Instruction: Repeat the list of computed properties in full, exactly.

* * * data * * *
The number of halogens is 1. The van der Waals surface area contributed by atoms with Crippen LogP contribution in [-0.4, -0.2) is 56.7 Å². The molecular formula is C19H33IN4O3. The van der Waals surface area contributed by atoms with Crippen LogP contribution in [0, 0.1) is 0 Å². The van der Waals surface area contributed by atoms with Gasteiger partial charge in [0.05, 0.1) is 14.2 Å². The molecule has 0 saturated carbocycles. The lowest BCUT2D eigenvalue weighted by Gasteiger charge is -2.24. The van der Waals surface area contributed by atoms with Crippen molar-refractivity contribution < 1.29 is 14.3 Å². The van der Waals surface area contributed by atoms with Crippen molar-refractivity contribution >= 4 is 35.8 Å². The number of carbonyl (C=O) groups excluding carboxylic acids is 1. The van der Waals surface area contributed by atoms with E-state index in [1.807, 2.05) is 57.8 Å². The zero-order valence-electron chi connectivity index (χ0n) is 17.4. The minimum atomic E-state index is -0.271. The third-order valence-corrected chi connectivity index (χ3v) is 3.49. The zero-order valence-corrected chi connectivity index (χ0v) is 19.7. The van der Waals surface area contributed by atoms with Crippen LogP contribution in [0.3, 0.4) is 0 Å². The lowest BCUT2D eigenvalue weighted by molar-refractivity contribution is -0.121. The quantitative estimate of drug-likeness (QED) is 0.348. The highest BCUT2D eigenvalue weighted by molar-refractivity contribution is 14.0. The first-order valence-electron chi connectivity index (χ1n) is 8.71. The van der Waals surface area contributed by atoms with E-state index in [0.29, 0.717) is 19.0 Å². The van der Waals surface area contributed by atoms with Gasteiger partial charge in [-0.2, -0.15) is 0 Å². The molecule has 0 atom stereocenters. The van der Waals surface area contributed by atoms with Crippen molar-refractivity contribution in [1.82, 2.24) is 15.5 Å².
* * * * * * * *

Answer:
The number of halogens is 1. The van der Waals surface area contributed by atoms with Crippen LogP contribution in [-0.4, -0.2) is 56.7 Å². The molecular formula is C19H33IN4O3. The van der Waals surface area contributed by atoms with Crippen LogP contribution in [0, 0.1) is 0 Å². The van der Waals surface area contributed by atoms with Gasteiger partial charge in [0.05, 0.1) is 14.2 Å². The molecule has 0 saturated carbocycles. The lowest BCUT2D eigenvalue weighted by Gasteiger charge is -2.24. The van der Waals surface area contributed by atoms with Crippen molar-refractivity contribution < 1.29 is 14.3 Å². The van der Waals surface area contributed by atoms with Crippen molar-refractivity contribution >= 4 is 35.8 Å². The number of carbonyl (C=O) groups excluding carboxylic acids is 1. The van der Waals surface area contributed by atoms with E-state index in [1.807, 2.05) is 57.8 Å². The zero-order valence-electron chi connectivity index (χ0n) is 17.4. The minimum atomic E-state index is -0.271. The third-order valence-corrected chi connectivity index (χ3v) is 3.49. The zero-order valence-corrected chi connectivity index (χ0v) is 19.7. The van der Waals surface area contributed by atoms with Crippen LogP contribution in [0.3, 0.4) is 0 Å². The lowest BCUT2D eigenvalue weighted by molar-refractivity contribution is -0.121. The quantitative estimate of drug-likeness (QED) is 0.348. The highest BCUT2D eigenvalue weighted by molar-refractivity contribution is 14.0. The first-order valence-electron chi connectivity index (χ1n) is 8.71. The van der Waals surface area contributed by atoms with E-state index in [0.29, 0.717) is 19.0 Å². The van der Waals surface area contributed by atoms with Gasteiger partial charge in [-0.2, -0.15) is 0 Å². The molecule has 0 atom stereocenters. The van der Waals surface area contributed by atoms with Crippen molar-refractivity contribution in [1.82, 2.24) is 15.5 Å².